OR WAIT null SECS
The VA Secretary asked Congress to reappropriate the money quickly so that the agency could achieve interoperability with the DoD.
When Cerner won a contract to become the electronic health records (EHR) provider for the Department of Veterans Affairs (VA), Secretary David Shulkin, MD, indicated that IT upgrades would be the agency’s largest expense in coming years.
The extent of those costs became a bit clearer in a House Appropriations Military Construction and Veterans Affairs Subcommittee meeting today, as Shulkin requested $782 million to begin the changeover from its legacy VistA system to the Cerner platform.
Cerner was chosen in part because the Department of Defense (DoD) had already contracted the EHR provider. DoD has begun to implement Cerner systems in the Pacific Northwest, and the VA wants the funds so it can also begin to transition facilities in the region.
“We have to do this quickly. We have achieved substantial discounts by aligning our EHR deployment and implementation with the Department of Defense's,” Shulkin said.
John H. Windom, executive director of the VA’s EHR Modernization program, also stressed urgency before the subcommittee.
“That critical alignment early in the process allows us to move out more aggressively and to be more efficient in our approach,” he testified, asserting that it would be easier to achieve DoD and VA interoperability if the Cerner rollout was done in tandem.
The expense would require hundreds of millions of dollars to be repurposed from the VA medical care budget allotted for fiscal year 2018. Shulkin said that funding would have been used to purchase medical equipment that could be procured later.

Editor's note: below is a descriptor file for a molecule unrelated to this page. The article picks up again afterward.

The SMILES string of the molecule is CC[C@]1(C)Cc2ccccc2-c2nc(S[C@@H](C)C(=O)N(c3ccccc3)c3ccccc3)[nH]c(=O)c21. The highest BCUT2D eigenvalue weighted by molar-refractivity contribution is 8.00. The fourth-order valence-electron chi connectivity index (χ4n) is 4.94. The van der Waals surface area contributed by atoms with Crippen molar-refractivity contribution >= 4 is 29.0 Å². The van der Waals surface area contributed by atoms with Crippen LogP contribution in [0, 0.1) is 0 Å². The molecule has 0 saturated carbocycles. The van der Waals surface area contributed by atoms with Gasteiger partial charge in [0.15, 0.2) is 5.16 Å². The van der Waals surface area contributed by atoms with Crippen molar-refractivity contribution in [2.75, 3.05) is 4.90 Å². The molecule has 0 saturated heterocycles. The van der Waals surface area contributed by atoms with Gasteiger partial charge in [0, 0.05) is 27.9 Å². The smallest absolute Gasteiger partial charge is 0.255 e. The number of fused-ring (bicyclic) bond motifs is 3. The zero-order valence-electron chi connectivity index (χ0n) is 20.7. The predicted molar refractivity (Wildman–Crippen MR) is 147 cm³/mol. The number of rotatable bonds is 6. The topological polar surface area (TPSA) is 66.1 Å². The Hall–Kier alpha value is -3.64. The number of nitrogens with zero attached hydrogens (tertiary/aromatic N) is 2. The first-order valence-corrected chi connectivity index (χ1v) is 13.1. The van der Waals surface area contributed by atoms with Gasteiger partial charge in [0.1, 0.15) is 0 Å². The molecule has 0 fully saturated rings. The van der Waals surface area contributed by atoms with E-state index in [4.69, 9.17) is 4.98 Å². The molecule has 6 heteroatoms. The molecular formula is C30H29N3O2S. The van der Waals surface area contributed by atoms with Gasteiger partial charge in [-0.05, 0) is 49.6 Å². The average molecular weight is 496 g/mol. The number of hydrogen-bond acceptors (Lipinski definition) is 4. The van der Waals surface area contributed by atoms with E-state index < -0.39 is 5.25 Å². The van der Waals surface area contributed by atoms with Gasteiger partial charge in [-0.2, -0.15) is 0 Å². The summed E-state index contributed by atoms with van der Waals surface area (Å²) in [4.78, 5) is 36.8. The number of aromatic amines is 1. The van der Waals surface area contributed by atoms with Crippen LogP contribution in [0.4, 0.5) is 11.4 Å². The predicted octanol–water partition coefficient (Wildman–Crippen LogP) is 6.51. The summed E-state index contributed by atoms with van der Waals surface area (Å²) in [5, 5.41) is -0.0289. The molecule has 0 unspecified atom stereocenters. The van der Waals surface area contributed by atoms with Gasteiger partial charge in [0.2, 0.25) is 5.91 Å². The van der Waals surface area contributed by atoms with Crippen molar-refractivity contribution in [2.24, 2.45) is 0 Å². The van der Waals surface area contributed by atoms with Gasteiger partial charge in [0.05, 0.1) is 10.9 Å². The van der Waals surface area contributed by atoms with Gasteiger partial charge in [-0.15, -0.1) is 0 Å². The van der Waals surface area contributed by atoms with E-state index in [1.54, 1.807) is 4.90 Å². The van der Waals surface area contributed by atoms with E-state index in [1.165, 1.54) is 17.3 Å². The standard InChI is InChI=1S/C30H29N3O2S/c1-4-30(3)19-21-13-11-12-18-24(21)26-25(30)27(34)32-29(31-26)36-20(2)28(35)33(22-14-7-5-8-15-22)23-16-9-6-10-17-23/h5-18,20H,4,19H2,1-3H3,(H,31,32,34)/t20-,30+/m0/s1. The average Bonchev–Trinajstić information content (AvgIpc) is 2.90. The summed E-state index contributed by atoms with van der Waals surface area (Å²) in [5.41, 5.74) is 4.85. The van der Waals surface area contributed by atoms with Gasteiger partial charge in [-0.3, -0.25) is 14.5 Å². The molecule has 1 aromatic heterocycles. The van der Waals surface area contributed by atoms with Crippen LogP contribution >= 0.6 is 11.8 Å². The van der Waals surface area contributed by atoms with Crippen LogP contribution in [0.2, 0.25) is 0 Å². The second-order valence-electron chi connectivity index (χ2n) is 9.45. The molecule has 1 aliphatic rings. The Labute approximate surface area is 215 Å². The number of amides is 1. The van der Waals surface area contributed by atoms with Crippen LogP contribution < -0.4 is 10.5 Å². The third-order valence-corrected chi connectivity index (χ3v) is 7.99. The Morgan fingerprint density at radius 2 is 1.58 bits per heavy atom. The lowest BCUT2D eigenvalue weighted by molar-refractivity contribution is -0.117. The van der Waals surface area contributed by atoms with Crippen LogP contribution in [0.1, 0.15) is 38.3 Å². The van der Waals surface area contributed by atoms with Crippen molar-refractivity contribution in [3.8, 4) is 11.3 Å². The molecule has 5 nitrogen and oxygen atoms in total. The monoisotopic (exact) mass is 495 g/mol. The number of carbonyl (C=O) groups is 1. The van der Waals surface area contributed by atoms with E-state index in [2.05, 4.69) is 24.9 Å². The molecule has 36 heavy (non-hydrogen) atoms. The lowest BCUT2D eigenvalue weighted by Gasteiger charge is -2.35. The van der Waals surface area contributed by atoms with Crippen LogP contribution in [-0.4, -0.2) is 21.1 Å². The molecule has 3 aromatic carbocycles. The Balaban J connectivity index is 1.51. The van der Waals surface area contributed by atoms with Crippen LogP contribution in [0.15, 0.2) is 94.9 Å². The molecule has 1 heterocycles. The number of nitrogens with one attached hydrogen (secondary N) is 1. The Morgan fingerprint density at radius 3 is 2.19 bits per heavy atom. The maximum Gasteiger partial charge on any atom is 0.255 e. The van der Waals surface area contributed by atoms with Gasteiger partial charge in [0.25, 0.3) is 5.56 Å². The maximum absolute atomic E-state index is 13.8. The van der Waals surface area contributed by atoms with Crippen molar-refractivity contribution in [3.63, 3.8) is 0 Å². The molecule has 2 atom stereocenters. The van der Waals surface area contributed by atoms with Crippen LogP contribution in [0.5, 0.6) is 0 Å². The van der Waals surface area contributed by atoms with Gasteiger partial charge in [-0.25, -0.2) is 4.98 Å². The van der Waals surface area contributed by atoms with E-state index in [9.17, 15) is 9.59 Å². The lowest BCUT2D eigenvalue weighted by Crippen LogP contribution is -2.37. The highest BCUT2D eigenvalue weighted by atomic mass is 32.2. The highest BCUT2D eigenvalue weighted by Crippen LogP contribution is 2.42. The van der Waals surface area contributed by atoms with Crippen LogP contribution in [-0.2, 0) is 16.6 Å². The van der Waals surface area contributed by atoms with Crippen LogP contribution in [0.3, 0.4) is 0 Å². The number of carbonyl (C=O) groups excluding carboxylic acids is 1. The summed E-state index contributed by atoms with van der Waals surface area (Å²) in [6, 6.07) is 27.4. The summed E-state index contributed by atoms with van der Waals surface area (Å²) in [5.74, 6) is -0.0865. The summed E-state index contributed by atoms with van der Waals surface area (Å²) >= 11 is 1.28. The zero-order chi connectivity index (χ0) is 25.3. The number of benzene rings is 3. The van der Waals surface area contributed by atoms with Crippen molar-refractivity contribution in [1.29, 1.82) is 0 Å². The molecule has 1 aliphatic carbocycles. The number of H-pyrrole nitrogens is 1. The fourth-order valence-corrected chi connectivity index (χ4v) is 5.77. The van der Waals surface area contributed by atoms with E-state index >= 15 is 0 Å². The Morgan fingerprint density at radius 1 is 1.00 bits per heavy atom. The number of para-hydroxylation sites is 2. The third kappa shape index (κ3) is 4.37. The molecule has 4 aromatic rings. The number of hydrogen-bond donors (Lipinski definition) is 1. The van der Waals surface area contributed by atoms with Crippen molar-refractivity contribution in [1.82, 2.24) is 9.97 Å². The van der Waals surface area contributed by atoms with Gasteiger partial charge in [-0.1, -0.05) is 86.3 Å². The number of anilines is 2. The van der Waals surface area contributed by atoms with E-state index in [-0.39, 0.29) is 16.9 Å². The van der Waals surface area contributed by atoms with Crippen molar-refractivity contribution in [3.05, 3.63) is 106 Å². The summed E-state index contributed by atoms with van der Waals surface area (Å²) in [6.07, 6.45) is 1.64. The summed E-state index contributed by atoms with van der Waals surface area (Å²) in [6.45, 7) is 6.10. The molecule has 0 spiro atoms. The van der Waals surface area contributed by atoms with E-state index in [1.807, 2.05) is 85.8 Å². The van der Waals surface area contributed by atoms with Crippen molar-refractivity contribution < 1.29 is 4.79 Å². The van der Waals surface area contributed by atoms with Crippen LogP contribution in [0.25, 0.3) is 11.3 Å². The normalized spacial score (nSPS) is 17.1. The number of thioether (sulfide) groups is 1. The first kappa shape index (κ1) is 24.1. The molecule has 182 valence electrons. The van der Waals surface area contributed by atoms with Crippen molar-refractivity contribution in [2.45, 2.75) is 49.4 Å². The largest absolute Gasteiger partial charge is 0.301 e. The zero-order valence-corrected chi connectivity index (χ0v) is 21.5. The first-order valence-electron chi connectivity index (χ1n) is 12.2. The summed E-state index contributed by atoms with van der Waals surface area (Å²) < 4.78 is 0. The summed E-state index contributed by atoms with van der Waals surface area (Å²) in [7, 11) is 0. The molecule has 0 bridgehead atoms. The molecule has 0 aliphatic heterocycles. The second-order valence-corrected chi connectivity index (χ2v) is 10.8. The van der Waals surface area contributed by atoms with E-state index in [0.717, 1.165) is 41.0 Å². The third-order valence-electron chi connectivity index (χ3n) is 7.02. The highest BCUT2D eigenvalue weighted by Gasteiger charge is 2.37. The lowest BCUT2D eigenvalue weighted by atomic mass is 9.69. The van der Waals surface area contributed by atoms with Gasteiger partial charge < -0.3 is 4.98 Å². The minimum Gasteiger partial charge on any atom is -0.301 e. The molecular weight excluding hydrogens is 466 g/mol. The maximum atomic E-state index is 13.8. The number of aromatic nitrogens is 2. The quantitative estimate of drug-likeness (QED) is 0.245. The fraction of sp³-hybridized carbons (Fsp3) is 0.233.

Some members of the subcommittee expressed skepticism and frustration at the request. Rep. Charlie Dent (R-PA) pointed out that the VA’s 2018 budget already included a $245 million cut in medical equipment spending even before this move. He called those additional cuts "a hard sell.”
“While I'm pleased that the VA is moving in the direction of creating an integrated health record system finally with DoD,” Rep. Debbie Wasserman Schultz (D-FL) added, “I was not thrilled about getting a $782 million programming at the end of October that needed to be acted on by November, with no real details.”
Shulkin admitted that the VA “does not have a great history” of delivering IT projects on time and within budget, but said that was why getting the Department out of the software development business was so necessary. Although a large expense up front, he argued, spending the money now would ensure interoperability and reduce the project’s costs in the long term.
“We will achieve DoD interoperability, that’s one piece of it,” Shulkin declared to the subcommittee.